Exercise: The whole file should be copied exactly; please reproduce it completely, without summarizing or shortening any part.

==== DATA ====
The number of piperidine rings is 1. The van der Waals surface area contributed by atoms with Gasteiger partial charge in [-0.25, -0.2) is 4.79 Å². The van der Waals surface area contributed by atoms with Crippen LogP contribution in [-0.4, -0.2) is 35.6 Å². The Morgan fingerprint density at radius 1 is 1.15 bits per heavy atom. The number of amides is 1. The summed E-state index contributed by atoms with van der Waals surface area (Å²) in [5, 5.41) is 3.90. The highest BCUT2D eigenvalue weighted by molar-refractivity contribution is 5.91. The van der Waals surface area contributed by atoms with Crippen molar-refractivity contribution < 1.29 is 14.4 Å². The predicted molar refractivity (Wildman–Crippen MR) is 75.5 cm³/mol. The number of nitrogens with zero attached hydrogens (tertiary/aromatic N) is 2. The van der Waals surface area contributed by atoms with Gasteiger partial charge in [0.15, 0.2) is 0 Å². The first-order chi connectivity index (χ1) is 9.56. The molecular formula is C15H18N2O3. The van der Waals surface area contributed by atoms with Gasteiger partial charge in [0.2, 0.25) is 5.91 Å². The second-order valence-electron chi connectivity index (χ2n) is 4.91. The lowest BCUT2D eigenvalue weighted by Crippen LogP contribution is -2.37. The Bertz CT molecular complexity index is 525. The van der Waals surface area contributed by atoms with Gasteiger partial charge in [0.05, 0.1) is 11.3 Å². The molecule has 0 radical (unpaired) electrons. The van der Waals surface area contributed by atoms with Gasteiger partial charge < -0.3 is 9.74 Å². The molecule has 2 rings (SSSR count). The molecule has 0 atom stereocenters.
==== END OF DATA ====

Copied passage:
The number of piperidine rings is 1. The van der Waals surface area contributed by atoms with Gasteiger partial charge in [-0.25, -0.2) is 4.79 Å². The van der Waals surface area contributed by atoms with Crippen LogP contribution in [-0.4, -0.2) is 35.6 Å². The Morgan fingerprint density at radius 1 is 1.15 bits per heavy atom. The number of amides is 1. The summed E-state index contributed by atoms with van der Waals surface area (Å²) in [5, 5.41) is 3.90. The highest BCUT2D eigenvalue weighted by molar-refractivity contribution is 5.91. The van der Waals surface area contributed by atoms with Crippen molar-refractivity contribution < 1.29 is 14.4 Å². The predicted molar refractivity (Wildman–Crippen MR) is 75.5 cm³/mol. The number of nitrogens with zero attached hydrogens (tertiary/aromatic N) is 2. The van der Waals surface area contributed by atoms with Gasteiger partial charge in [0.15, 0.2) is 0 Å². The first-order chi connectivity index (χ1) is 9.56. The molecular formula is C15H18N2O3. The van der Waals surface area contributed by atoms with Gasteiger partial charge in [0.2, 0.25) is 5.91 Å². The second-order valence-electron chi connectivity index (χ2n) is 4.91. The lowest BCUT2D eigenvalue weighted by Crippen LogP contribution is -2.37. The Bertz CT molecular complexity index is 525. The van der Waals surface area contributed by atoms with Gasteiger partial charge in [0.05, 0.1) is 11.3 Å². The molecule has 0 radical (unpaired) electrons. The van der Waals surface area contributed by atoms with Gasteiger partial charge < -0.3 is 9.74 Å². The molecule has 2 rings (SSSR count). The molecule has 0 atom stereocenters.